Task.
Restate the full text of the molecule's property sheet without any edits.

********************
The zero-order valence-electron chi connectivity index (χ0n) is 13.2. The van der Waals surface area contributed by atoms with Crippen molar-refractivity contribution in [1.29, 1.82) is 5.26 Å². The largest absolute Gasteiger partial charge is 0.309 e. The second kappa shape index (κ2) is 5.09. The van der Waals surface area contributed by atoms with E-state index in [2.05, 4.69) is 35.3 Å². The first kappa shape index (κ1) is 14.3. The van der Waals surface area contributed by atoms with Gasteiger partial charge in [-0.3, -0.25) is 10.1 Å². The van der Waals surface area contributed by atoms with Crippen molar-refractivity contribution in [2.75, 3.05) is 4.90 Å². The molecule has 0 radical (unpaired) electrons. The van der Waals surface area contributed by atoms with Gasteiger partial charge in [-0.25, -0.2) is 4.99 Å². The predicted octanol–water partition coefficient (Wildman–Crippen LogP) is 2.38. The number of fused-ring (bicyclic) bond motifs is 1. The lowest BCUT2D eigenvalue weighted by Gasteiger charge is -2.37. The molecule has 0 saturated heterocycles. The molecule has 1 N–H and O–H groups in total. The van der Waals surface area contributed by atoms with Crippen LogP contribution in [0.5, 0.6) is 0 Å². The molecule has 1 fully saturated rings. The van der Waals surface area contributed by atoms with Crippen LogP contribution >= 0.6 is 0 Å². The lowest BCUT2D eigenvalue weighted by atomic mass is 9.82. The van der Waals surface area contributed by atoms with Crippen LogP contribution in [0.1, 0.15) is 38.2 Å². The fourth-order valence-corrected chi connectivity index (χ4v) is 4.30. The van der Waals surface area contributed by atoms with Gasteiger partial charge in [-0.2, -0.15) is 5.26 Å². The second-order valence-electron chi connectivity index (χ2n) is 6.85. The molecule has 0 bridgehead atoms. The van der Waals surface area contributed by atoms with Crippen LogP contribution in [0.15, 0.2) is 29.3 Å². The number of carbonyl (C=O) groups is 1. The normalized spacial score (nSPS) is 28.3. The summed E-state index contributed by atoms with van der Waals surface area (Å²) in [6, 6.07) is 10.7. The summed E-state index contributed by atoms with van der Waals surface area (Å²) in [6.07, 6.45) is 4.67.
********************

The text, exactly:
The zero-order valence-electron chi connectivity index (χ0n) is 13.2. The van der Waals surface area contributed by atoms with Crippen molar-refractivity contribution in [1.29, 1.82) is 5.26 Å². The largest absolute Gasteiger partial charge is 0.309 e. The second kappa shape index (κ2) is 5.09. The van der Waals surface area contributed by atoms with E-state index in [2.05, 4.69) is 35.3 Å². The first kappa shape index (κ1) is 14.3. The van der Waals surface area contributed by atoms with Gasteiger partial charge in [-0.3, -0.25) is 10.1 Å². The van der Waals surface area contributed by atoms with Crippen molar-refractivity contribution in [2.75, 3.05) is 4.90 Å². The molecule has 0 radical (unpaired) electrons. The van der Waals surface area contributed by atoms with Gasteiger partial charge in [-0.25, -0.2) is 4.99 Å². The predicted octanol–water partition coefficient (Wildman–Crippen LogP) is 2.38. The number of fused-ring (bicyclic) bond motifs is 1. The lowest BCUT2D eigenvalue weighted by Gasteiger charge is -2.37. The molecule has 0 saturated heterocycles. The molecule has 1 N–H and O–H groups in total. The van der Waals surface area contributed by atoms with Crippen LogP contribution in [0.5, 0.6) is 0 Å². The molecule has 1 fully saturated rings. The van der Waals surface area contributed by atoms with Crippen LogP contribution >= 0.6 is 0 Å². The lowest BCUT2D eigenvalue weighted by atomic mass is 9.82. The van der Waals surface area contributed by atoms with Crippen LogP contribution in [0.1, 0.15) is 38.2 Å². The fourth-order valence-corrected chi connectivity index (χ4v) is 4.30. The van der Waals surface area contributed by atoms with Gasteiger partial charge in [-0.2, -0.15) is 5.26 Å². The second-order valence-electron chi connectivity index (χ2n) is 6.85. The molecule has 0 bridgehead atoms. The van der Waals surface area contributed by atoms with Crippen LogP contribution in [0.15, 0.2) is 29.3 Å². The number of carbonyl (C=O) groups is 1. The normalized spacial score (nSPS) is 28.3. The summed E-state index contributed by atoms with van der Waals surface area (Å²) in [6, 6.07) is 10.7. The summed E-state index contributed by atoms with van der Waals surface area (Å²) in [6.07, 6.45) is 4.67.